The Michigan Engineer News Center

Black computer scientists, including U-M professors, call to dismantle racism in the field

Signers raise the alarm on interpersonal and institutional racism as well as racial bias occurring from improper development and use of computing technology.| Short Read

A coalition of black computer scientists has drafted an open letter to the computing community, calling for action to address systemic and structural inequities. They ask for equal partnership in the leadership of the field and the development of systemic fairness—in alignment with the ideal of equal opportunity, one of the nation’s core values.

Odest Chadwicke Jenkins, a professor of computer science and engineering at U-M, and Tawanna Dillahunt, an associate professor of information, contributed to the letter.

In addition to naming the many forms of interpersonal and institutional discrimination experienced by black computer scientists, the writers and signers raise the alarm about racial bias occurring from improper development and use of computing technology:

“The structural and institutional racism that has brought the nation to this point, is also rooted in our discipline. We see AI and big data being used to target the historically disadvantaged. The technologies we help create to benefit society are also disrupting Black communities through the proliferation of racial profiling. We see machine learning systems that routinely identify Black people as animals and criminals. Algorithms we develop are used by others to further intergenerational inequality by systematizing segregation into housing, lending, admissions, and hiring practices,” the letter states.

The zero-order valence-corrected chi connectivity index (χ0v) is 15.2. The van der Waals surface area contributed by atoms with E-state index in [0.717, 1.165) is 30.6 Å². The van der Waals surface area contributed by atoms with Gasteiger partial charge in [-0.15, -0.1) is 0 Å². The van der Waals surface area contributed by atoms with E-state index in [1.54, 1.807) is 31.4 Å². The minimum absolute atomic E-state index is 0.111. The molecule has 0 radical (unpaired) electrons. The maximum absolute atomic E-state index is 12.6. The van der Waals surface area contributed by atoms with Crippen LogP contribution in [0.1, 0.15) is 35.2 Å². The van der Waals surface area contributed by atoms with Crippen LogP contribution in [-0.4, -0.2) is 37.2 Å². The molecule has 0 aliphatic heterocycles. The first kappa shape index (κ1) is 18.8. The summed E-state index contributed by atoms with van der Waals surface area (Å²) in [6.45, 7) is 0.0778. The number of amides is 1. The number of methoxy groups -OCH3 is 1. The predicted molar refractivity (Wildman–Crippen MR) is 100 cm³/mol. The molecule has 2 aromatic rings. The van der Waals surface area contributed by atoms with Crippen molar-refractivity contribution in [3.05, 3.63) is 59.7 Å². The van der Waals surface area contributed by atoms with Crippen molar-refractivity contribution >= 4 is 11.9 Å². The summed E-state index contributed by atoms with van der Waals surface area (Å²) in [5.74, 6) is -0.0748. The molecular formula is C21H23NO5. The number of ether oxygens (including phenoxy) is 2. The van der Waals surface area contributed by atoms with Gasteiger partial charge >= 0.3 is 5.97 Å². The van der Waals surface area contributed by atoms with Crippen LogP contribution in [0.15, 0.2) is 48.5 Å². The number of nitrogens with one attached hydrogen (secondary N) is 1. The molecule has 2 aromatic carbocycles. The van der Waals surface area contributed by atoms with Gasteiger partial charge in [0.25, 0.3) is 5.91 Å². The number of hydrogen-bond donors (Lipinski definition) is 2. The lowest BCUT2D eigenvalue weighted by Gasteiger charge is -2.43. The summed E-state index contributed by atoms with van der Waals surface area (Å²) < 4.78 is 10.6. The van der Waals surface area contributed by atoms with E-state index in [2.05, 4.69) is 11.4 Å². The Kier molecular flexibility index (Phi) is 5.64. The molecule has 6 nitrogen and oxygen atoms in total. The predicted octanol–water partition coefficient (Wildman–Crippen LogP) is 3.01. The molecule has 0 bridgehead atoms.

As of June 12, the letter had 158 signatures, including students in computer science and engineering and the school of information at U-M. It had also been signed by 259 allies.

Jenkins is also the associate director of the Robotics Institute. Dillahunt is also an associate professor of electrical engineering and computer science.

If you want to alert Michigan Engineering about similar letters drafted for engineering disciplines and supported by members of the Michigan Engineering community, please contact Kate McAlpine at

Portrait of Kate McAlpine


Kate McAlpine
Senior Writer & Assistant News Editor

Michigan Engineering
Communications & Marketing

(734) 763-2937

3214 SI-North

  • Tawanna Dillahunt

    Tawanna Dillahunt

    Assistant Professor of Information, School of Information and Assistant Professor of Electrical Engineering and Computer Science

  • Odest Chadwicke Jenkins

    Odest Chadwicke Jenkins

    Associate Professor of Electrical Engineering and Computer Science

The electrons absorb laser light and set up “momentum combs” (the hills) spanning the energy valleys within the material (the red line). When the electrons have an energy allowed by the quantum mechanical structure of the material—and also touch the edge of the valley—they emit light. This is why some teeth of the combs are bright and some are dark. By measuring the emitted light and precisely locating its source, the research mapped out the energy valleys in a 2D crystal of tungsten diselenide. Credit: Markus Borsch, Quantum Science Theory Lab, University of Michigan.

Mapping quantum structures with light to unlock their capabilities

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